New Orleans Bans Religious Expression

Bourban Street Blues


 Religious speech is a criminal offense on New Orleans’ Bourbon Street. At least it will be if Mayor Mitch Landrieu has his way.

Last October, Landrieu approved a religious speech ban that prohibits loitering or congregating on Bourbon Street “for the purpose of disseminating any social, political or religious message between the hours of sunset and sunrise.”

The provision bars any form of religious expression at night on Bourbon Street. Anyone convicted of violating this ban faces a fine and imprisonment for up to six months.

In May, police told a pastor from Vieux Carre Assembly of God Church that he could not continue discussing religion on Bourbon Street, even though he had been preaching there for the past 30 years every Tuesday and Friday evening. The pastor shared his faith and offered hope to those voluntarily willing to listen, without ever soliciting funds or harassing anyone.

Since the religious speech ban has been in effect, several people communicating a religious message have been arrested or threatened with arrest. Fearing arrest, the pastor has stopped going to Bourbon Street to discuss his faith. In the meantime, a variety of non-religious expression is allowed on the strip without consequence.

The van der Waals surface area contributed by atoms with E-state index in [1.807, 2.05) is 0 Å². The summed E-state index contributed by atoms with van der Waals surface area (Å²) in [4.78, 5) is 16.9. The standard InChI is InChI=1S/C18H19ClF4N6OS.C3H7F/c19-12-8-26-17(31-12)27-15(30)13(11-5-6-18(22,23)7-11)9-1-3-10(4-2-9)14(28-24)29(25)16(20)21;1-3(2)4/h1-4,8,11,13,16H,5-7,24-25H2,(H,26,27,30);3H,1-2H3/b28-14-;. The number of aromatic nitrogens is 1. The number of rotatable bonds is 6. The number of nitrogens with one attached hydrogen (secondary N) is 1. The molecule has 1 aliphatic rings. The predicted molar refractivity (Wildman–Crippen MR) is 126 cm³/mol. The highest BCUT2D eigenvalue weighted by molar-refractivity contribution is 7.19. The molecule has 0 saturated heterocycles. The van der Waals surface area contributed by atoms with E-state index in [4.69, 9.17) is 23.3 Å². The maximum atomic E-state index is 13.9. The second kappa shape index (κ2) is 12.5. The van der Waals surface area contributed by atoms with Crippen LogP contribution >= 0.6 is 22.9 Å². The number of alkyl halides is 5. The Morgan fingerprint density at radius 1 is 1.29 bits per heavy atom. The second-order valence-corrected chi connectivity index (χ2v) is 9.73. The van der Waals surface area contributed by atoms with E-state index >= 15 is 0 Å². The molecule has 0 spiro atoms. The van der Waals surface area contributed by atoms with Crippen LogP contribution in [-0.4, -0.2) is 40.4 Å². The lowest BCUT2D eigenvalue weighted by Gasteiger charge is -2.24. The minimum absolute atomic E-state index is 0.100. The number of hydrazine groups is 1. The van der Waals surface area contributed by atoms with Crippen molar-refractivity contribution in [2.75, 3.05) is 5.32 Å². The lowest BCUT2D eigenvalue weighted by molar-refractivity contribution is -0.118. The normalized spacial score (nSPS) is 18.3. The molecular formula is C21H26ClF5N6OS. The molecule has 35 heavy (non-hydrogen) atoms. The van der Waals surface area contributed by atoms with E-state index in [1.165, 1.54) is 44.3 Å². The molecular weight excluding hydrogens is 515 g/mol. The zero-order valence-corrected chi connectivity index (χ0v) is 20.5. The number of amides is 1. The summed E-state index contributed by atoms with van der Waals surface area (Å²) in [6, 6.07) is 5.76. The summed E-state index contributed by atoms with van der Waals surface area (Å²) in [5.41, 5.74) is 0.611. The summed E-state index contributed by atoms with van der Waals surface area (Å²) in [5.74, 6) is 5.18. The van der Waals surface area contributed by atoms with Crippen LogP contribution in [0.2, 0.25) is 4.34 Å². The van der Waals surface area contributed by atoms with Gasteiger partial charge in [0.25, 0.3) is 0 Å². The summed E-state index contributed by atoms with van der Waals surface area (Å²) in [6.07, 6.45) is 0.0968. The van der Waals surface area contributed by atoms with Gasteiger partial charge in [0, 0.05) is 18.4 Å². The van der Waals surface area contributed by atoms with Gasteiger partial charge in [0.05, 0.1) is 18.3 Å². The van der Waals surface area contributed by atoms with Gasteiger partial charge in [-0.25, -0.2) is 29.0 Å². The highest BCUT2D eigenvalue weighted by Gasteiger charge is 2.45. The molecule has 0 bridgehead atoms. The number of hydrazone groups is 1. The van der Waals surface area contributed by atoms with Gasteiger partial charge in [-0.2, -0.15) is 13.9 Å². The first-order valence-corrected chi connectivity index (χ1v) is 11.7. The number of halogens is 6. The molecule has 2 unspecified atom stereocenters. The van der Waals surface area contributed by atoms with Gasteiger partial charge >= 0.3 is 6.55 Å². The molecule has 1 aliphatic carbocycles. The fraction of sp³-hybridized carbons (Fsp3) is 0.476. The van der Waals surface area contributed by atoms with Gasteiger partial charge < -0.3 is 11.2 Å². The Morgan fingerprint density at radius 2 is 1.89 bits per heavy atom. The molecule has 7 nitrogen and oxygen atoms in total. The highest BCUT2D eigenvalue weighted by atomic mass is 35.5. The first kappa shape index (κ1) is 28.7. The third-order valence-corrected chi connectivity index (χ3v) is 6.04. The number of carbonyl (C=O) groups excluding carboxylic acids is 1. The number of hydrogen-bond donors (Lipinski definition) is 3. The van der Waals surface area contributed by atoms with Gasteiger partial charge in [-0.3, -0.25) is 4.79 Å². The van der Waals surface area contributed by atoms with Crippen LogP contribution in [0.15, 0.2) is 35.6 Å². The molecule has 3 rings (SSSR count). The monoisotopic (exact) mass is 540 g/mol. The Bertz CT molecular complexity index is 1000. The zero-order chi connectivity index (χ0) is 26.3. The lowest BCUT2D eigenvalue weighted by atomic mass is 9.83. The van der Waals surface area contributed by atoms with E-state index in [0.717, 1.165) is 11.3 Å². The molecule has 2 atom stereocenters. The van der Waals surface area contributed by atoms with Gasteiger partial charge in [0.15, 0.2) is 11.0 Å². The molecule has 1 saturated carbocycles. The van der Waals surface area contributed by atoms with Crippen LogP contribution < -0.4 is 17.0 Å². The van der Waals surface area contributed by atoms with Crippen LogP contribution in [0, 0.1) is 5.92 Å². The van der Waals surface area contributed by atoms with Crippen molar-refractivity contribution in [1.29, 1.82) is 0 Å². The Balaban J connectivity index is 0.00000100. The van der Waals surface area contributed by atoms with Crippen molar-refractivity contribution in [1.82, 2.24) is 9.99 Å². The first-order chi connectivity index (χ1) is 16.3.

Alliance Defending Freedom (ADF) filed a lawsuit and a motion for preliminary injunction Thursday against the City of New Orleans for criminalizing religious speech on Bourbon Street.

“Religious speech is just as important, and just as protected by the First Amendment, as speech about any other subject at any time of day. New Orleans cannot make criminals of people simply because they want to talk about their faith,” says Joseph La Rue, ADF legal counsel.

“City Officials in New Orleans have chosen to criminalize speech about faith while allowing just about every other conceivable topic to be discussed and exposed. It’s not up to the government to decide the topics we can and cannot discuss. The First Amendment protects an individual’s freedom of speech. This law should be declared unconstitutional.”

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